President Museveni said that the government is working towards increasing the salaries of teachers, health workers.
President Yoweri Museveni Tuesday said that government is working towards increasing the salaries of teachers, health workers, soldiers and government scientists as a reward for the tremendous work they play in the country.
Museveni made the remarks while officiating at the scientific National Celebrations of the International Teachers’ Day held at the State House Entebbe on Tuesday. He said that he is aware of the salary disparities happening among government workers but they are working around the clock to address the problem.
‘’I continue to reiterate government’s position towards improving the salaries of teachers, health workers, soldiers and government scientists. I need you the people to talk to your MPs to agree with this.”
”I am also aware of the salary disparities among government workers, some are taking home so much, while others are earning so little. We shall have a review using the Unified Salaries Board to address this matter,’’ the President said before applauding the role played by teachers countrywide in trying to educate children.
The President, however, raised worries that they teach wrong things. He urged them to spend more time and emphasis on subjects and topics that help Uganda and Africa as a whole to advance.
Museveni who was first to demand insight into the matter explained that today, children across the country are trained on how to apply other people’s computers rather than making their own.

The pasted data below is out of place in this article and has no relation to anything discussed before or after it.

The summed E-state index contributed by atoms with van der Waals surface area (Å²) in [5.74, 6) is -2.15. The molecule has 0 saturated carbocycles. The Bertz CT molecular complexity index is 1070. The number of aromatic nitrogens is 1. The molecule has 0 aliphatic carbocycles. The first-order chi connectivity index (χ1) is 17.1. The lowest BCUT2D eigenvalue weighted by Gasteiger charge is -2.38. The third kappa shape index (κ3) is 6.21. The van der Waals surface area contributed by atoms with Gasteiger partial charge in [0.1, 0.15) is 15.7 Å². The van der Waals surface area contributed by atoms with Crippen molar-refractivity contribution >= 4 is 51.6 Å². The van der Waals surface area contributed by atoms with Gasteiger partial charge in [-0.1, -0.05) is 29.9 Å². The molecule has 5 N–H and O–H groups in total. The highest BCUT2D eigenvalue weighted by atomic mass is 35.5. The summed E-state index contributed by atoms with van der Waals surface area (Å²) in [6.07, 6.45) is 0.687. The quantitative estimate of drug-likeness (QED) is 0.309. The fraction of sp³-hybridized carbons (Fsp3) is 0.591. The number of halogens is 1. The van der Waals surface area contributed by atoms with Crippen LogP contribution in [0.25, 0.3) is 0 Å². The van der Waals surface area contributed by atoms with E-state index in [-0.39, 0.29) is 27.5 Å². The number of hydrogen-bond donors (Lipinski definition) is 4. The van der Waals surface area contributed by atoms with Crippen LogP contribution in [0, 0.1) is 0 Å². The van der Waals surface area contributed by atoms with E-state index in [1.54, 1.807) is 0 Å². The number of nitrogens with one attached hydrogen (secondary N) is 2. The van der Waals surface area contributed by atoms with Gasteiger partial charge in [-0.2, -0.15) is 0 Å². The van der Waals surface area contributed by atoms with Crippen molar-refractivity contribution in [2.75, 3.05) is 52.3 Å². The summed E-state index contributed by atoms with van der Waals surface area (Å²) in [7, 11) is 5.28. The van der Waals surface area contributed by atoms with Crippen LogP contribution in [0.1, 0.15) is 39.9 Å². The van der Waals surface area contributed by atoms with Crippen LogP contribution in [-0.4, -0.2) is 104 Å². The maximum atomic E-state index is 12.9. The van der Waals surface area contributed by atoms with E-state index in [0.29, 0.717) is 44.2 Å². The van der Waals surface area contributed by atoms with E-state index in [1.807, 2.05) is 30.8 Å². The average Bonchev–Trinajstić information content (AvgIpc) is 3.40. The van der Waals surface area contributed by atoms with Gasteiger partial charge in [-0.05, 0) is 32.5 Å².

“I congratulate you for being teachers but teachers can also teach the wrong things. So we must make sure that we teach what will make Africa move forward. You’re doing a great job as teachers but sometimes you teach wrong things,’’ Museveni told teachers.
‘’I urge our teachers all over the country and the Ministry of Education to tailor our system to the needs of our people, we should teach what will help Uganda and Africa move forward.’’
Museveni also gave an example of one professor from Makerere University who he tasked to manufacture a computer a few years back but up to now, he has never given him feedback.
‘’One time I called Professor Baryamureeba (Venansius), yes that one who was at Makerere University. I said to him that since you are a serious computer wizard/Scientist, please make us one computer. Up to now, he has never gotten back to me.’’
‘’This is because the pre-colonial education trains children to use other people’s computers rather than making their own. In light of this year’s theme and the pandemic effects, it is the time for teachers to reimagine the future and lead us through this crisis,’’ he added.
Meanwhile, this comes at a time when schools have less than two weeks to reopen for commencing of studies following months of closure because of the coronavirus pandemic.
The Ministry of Education and Sports earlier this week made it clear that only those schools that are in a position to observe the COVID -19 Standard Operating Procedures will be given operating licenses to reopen for work.